, Volume 1, Issue 4, pp 303–335 | Cite as

A comparative study of the effect of drugs on activating and vasomotor responses evoked by midbrain stimulation: Atropine, pentobarbital, chlorpromazine and chlorpromazine sulfoxide

  • W. R. Martin
  • C. G. Eades
Original Investigations


A method for the quantification of the effects of drugs upon the EEG and the EEG activating response using an Offner frequency analyser has been presented. The activating response has been shown to be graded in three respects: (1) latency of onset, (2) degree of depression of certain brain waves, and (3) degree of acceleration of frequency of certain brain waves. Using the degree of depression of activity of brain waves in the frequency range of 1.5 to 3.5 c.p.s. by graded stimuli to the midbrain reticular formation, it was possible to obtain estimates of the effect of drugs on the excitability and reactivity of the activating response. Simultaneous estimates of the excitability and reactivity of vasopressor responses to midbrain stimulation were obtained.

Both the ascending activating system and descending vasomotor system seem to involve a muscarinic (atropine sensitive) synapse, however, evidence has been presented that, in addition to pathways involving a muscarinic synapse, these functions can be mediated over pathways devoid of muscarinic synapses.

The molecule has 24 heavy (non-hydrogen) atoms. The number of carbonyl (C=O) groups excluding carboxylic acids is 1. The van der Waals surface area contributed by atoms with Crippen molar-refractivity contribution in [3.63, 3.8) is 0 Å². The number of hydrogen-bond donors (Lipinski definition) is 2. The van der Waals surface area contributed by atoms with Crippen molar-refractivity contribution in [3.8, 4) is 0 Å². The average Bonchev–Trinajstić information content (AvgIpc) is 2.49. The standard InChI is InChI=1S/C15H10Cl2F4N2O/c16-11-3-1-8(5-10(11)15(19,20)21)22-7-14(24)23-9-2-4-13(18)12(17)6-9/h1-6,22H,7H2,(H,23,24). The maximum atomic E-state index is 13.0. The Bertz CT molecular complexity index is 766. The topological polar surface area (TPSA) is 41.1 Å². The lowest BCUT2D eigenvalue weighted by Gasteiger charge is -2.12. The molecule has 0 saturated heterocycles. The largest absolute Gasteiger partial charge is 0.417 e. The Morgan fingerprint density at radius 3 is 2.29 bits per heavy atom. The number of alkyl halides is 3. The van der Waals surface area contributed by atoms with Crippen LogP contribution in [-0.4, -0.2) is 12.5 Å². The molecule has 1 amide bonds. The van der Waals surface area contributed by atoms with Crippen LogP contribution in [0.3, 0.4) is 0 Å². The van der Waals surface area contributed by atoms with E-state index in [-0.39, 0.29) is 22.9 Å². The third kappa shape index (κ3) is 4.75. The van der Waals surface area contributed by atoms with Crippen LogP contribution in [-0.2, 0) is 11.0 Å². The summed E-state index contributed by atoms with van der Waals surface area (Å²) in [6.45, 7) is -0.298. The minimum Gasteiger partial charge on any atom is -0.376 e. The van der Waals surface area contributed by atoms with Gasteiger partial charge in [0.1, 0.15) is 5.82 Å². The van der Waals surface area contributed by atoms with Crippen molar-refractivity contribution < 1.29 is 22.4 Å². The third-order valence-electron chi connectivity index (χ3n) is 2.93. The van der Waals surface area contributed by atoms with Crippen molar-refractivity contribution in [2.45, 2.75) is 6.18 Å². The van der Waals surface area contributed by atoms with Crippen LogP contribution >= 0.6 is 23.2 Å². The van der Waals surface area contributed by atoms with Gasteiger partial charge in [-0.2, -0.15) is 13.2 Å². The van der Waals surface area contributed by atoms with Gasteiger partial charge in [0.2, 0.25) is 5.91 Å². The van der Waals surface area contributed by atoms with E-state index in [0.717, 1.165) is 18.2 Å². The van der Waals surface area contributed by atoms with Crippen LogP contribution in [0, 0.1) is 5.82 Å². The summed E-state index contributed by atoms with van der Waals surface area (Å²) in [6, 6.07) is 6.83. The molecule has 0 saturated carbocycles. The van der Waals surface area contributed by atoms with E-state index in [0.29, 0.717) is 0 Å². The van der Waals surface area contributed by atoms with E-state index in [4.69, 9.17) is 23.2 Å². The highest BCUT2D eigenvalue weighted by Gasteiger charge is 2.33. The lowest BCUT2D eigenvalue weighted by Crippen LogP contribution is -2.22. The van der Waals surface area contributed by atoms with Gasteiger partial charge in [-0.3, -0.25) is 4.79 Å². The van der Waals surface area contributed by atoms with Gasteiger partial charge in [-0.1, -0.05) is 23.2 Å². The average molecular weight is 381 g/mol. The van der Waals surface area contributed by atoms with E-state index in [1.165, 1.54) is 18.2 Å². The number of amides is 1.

Comparing activation patterns obtained in the presence of atropine with those obtained in the presence of pentobarbital, it has been possible to dissociate two effects of activation on spontaneous cortical potentials: (1) inhibition or depression of cortical waves, and (2) acceleration of frequency of cortical waves. Both of these effects appear to be graded. Evidence has been presented indicating that the high voltage fast activity observed after small to moderate doses of barbiturates may represent spindle activity that has been accelerated by the activating system.

Chlorpromazine and chlorpromazine sulfoxide were found to decrease the excitability of both the ascending activating system and the descending vasomotor system. The depression of excitability was better correlatedwith the adrenergic potentating property of these agents than with their adrenergic blocking activity.

Atropine, chlorpromazine and chlorpromazine sulfoxide were found to increase both threshold and reactivity of the ascending activating system.


Atropine Pentobarbital Barbiturate Chlorpromazine Reticular Formation 
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Copyright information

© Springer-Verlag 1960

Authors and Affiliations

  • W. R. Martin
    • 1
  • C. G. Eades
    • 1
  1. 1.National Institute of Mental Health, Addiction Research CenterU. S. Public Health Service HospitalLexington

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